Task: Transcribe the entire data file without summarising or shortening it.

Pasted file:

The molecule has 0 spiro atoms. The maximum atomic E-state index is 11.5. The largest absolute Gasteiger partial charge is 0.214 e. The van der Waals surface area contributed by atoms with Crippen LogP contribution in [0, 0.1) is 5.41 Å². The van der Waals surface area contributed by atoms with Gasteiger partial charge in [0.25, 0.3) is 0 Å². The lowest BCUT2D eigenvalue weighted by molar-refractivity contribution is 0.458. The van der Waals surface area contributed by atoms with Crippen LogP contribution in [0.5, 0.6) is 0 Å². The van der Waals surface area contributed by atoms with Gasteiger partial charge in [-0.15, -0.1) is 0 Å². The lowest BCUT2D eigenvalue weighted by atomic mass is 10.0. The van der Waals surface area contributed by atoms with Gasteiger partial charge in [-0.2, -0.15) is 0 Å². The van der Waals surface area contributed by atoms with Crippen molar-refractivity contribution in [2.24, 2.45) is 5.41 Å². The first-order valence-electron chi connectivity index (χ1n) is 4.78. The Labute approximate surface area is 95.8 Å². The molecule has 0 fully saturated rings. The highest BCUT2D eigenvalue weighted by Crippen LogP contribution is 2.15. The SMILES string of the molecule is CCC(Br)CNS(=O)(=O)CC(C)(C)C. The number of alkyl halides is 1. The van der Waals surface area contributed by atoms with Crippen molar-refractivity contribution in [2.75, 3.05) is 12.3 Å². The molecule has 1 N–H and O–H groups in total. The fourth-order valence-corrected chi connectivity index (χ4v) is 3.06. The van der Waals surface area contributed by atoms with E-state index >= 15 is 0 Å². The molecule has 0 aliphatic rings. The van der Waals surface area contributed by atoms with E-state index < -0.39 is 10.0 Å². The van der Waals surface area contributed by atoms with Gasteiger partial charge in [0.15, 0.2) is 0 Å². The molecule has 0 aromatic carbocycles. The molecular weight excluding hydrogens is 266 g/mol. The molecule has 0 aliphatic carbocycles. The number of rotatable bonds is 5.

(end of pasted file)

The molecule has 0 spiro atoms. The maximum atomic E-state index is 11.5. The largest absolute Gasteiger partial charge is 0.214 e. The van der Waals surface area contributed by atoms with Crippen LogP contribution in [0, 0.1) is 5.41 Å². The van der Waals surface area contributed by atoms with Gasteiger partial charge in [0.25, 0.3) is 0 Å². The lowest BCUT2D eigenvalue weighted by molar-refractivity contribution is 0.458. The van der Waals surface area contributed by atoms with Crippen LogP contribution in [0.5, 0.6) is 0 Å². The van der Waals surface area contributed by atoms with Gasteiger partial charge in [-0.15, -0.1) is 0 Å². The lowest BCUT2D eigenvalue weighted by atomic mass is 10.0. The van der Waals surface area contributed by atoms with Gasteiger partial charge in [-0.2, -0.15) is 0 Å². The van der Waals surface area contributed by atoms with Crippen molar-refractivity contribution in [2.24, 2.45) is 5.41 Å². The first-order valence-electron chi connectivity index (χ1n) is 4.78. The Labute approximate surface area is 95.8 Å². The molecule has 0 fully saturated rings. The highest BCUT2D eigenvalue weighted by Crippen LogP contribution is 2.15. The SMILES string of the molecule is CCC(Br)CNS(=O)(=O)CC(C)(C)C. The number of alkyl halides is 1. The van der Waals surface area contributed by atoms with Crippen molar-refractivity contribution in [2.75, 3.05) is 12.3 Å². The molecule has 1 N–H and O–H groups in total. The fourth-order valence-corrected chi connectivity index (χ4v) is 3.06. The van der Waals surface area contributed by atoms with E-state index >= 15 is 0 Å². The molecule has 0 aliphatic rings. The van der Waals surface area contributed by atoms with E-state index < -0.39 is 10.0 Å². The van der Waals surface area contributed by atoms with Gasteiger partial charge in [0.15, 0.2) is 0 Å². The molecule has 0 aromatic carbocycles. The molecular weight excluding hydrogens is 266 g/mol. The molecule has 0 aliphatic carbocycles. The number of rotatable bonds is 5.